In recent years I have heard these words come out of my husband's mouth, "you, know I'm damaged, right?" he'll say. I know exactly what he means. He's not the same person he was 24 years ago and not always for the better. He is conscious of the toll prison has had on him both physically and emotionally. When we are on a visit, his eyes are often scanning the room. He is very aware of the environment, noticing things I never would have. If he senses that I'm getting annoyed, he'll apologize and explain that it's about survival. Then he wonders what life at home will be like. I have always said that we will need help, professional help. For many years he declared that nothing was wrong with him and therefore nothing needed fixing and he would not be participating in any head shrinking of any sort! I always stood by my opinion... we are going to need help.
Since he has been 'noticing' that he is 'damaged' he has been open to talking to someone (a professional, getting help). He admitted something the other day that brought me great hope. He said to me that he had been feeling "depressed." Coming from my husband, I could hardly believe my ears! You would have to understand who this man is. He is strong-minded and doesn't believe in excuses. He is resilient, speaks his mind, he is brave, unafraid, positive, intelligent, wise, independent, caring, resourceful, a leader and full of love for self and others. He has always believed in mind over matter. When he would stop calling for a few days he used to refer to his feelings as being in "his funk." He meant that he didn't want to talk to anyone, he was in a funk. Now he calls it depression. As he has grown, he has learned to recognize not only his strengths, but also his weaknesses and to call them by their name. There is power in acknowledgement, I think. Only then can one begin the work of dealing with the issue at hand.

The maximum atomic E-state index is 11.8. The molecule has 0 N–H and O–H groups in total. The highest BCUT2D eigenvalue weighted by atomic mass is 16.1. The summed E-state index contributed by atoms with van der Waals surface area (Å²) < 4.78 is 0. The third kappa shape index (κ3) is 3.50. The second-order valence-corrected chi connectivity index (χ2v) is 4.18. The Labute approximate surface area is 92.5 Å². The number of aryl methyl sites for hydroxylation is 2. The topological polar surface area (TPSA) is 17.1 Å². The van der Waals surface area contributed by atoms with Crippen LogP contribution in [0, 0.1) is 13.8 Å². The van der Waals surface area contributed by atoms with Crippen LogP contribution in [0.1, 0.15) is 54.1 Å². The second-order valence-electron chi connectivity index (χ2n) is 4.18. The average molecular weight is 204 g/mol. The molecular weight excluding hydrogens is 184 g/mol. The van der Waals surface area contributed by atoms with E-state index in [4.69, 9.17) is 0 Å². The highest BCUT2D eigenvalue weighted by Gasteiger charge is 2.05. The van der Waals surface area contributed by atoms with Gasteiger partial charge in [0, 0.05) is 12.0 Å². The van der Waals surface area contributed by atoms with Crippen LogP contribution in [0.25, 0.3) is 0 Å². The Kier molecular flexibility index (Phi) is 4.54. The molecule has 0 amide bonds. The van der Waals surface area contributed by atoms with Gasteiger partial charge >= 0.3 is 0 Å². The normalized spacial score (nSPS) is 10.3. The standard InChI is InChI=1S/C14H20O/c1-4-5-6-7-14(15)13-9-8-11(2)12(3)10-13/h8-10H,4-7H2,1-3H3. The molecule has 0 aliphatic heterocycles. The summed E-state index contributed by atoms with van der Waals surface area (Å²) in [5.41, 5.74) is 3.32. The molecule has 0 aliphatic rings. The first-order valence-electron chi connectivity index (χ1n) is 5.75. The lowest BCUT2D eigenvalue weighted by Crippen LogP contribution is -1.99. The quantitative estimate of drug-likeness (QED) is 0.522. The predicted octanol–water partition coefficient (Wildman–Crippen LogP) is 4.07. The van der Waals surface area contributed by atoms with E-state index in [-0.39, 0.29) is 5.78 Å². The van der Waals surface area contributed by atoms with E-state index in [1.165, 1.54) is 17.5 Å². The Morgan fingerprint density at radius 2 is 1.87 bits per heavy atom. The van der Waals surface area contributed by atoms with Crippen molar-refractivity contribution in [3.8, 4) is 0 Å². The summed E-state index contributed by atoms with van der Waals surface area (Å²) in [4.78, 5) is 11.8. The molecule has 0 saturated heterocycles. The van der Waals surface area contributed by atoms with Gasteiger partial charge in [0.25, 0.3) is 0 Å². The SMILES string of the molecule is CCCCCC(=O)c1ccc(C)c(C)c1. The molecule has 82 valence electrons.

How do you begin to repair yourself when the environment is damaged as well? The officers are damaged, too. Some are overtaken by power, letting it corrupt them no matter how well-intentioned they may have once been. Others become prisoners dressed in blue, going home but never leaving prison, then returning for their next shift. Counselors, doctors, nurses, civilians, they all have jobs to do but no one really cares about helping the inmates (a few do). So the damage continues to spread. The prisoners are not being prepared for reintegration into society. They are being set up for failure, a vicious cycle where everyone loses. All of this is enough to make anyone want to give up on themselves.
Sometimes the inmates are the ones who have to bring forth some sort of healing by giving each other support. By seeking out their own resources and by educating themselves. The ones whose families are involved also have that support but they, too can become damaged. Sometimes I feel helpless and frustrated. Sometimes I am depressed, just like my husband. I may question if all of this pain is worth it, fear lives in my heart at times. Sadness takes the space of happiness, I am damaged. So I get help. I talk to others; my family, my therapist, my husband, and then I feel better. I take care of myself so that I can take care of others. I have to be ready!
I give this man so much credit, though. He is able to bounce back each time he is knocked down, always emerging stronger. His eyes seem tired, his shoulders are smaller than they used to be, but his attitude is never negative. He looks forward to a future, living among his family but he is afraid. He wonders if he'll ever want to be around men ever again. If he'll be able to sleep in a quiet room or be in a crowded area. He has these thoughts and then he tells me, "I'm gonna need your help!" To which I say, "I can't wait for that day... you know I'm going to help you, WE are going to get help!"